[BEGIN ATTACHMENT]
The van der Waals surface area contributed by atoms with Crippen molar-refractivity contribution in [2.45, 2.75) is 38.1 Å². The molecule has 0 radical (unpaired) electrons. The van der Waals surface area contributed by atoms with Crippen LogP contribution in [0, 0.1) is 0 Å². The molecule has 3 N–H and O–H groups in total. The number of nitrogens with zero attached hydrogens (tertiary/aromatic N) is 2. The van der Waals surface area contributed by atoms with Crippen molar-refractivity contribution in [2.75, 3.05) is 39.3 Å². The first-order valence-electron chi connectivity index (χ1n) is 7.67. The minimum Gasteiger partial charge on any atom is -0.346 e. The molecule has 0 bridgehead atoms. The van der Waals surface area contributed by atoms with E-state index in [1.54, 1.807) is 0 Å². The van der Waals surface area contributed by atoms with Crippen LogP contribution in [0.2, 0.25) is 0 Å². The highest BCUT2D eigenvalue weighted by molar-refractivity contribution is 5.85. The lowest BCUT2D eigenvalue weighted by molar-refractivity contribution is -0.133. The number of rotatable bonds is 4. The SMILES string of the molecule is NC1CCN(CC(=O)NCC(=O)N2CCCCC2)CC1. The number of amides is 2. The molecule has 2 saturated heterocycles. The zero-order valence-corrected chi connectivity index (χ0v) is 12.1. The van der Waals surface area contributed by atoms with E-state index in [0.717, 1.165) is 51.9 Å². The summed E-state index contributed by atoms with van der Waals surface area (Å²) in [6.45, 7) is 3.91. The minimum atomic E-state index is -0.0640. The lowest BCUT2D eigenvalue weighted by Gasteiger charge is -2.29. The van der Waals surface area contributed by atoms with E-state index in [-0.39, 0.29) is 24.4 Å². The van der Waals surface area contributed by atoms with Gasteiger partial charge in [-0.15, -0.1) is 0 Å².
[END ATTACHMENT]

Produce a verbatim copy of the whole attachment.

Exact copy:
The van der Waals surface area contributed by atoms with Crippen molar-refractivity contribution in [2.45, 2.75) is 38.1 Å². The molecule has 0 radical (unpaired) electrons. The van der Waals surface area contributed by atoms with Crippen LogP contribution in [0, 0.1) is 0 Å². The molecule has 3 N–H and O–H groups in total. The number of nitrogens with zero attached hydrogens (tertiary/aromatic N) is 2. The van der Waals surface area contributed by atoms with Crippen molar-refractivity contribution in [2.75, 3.05) is 39.3 Å². The first-order valence-electron chi connectivity index (χ1n) is 7.67. The minimum Gasteiger partial charge on any atom is -0.346 e. The molecule has 0 bridgehead atoms. The van der Waals surface area contributed by atoms with E-state index in [1.54, 1.807) is 0 Å². The van der Waals surface area contributed by atoms with Crippen LogP contribution in [0.2, 0.25) is 0 Å². The highest BCUT2D eigenvalue weighted by molar-refractivity contribution is 5.85. The lowest BCUT2D eigenvalue weighted by molar-refractivity contribution is -0.133. The number of rotatable bonds is 4. The SMILES string of the molecule is NC1CCN(CC(=O)NCC(=O)N2CCCCC2)CC1. The number of amides is 2. The molecule has 2 saturated heterocycles. The zero-order valence-corrected chi connectivity index (χ0v) is 12.1. The van der Waals surface area contributed by atoms with E-state index in [0.717, 1.165) is 51.9 Å². The summed E-state index contributed by atoms with van der Waals surface area (Å²) in [6.45, 7) is 3.91. The minimum atomic E-state index is -0.0640. The lowest BCUT2D eigenvalue weighted by Gasteiger charge is -2.29. The van der Waals surface area contributed by atoms with E-state index in [-0.39, 0.29) is 24.4 Å². The van der Waals surface area contributed by atoms with Gasteiger partial charge in [-0.15, -0.1) is 0 Å².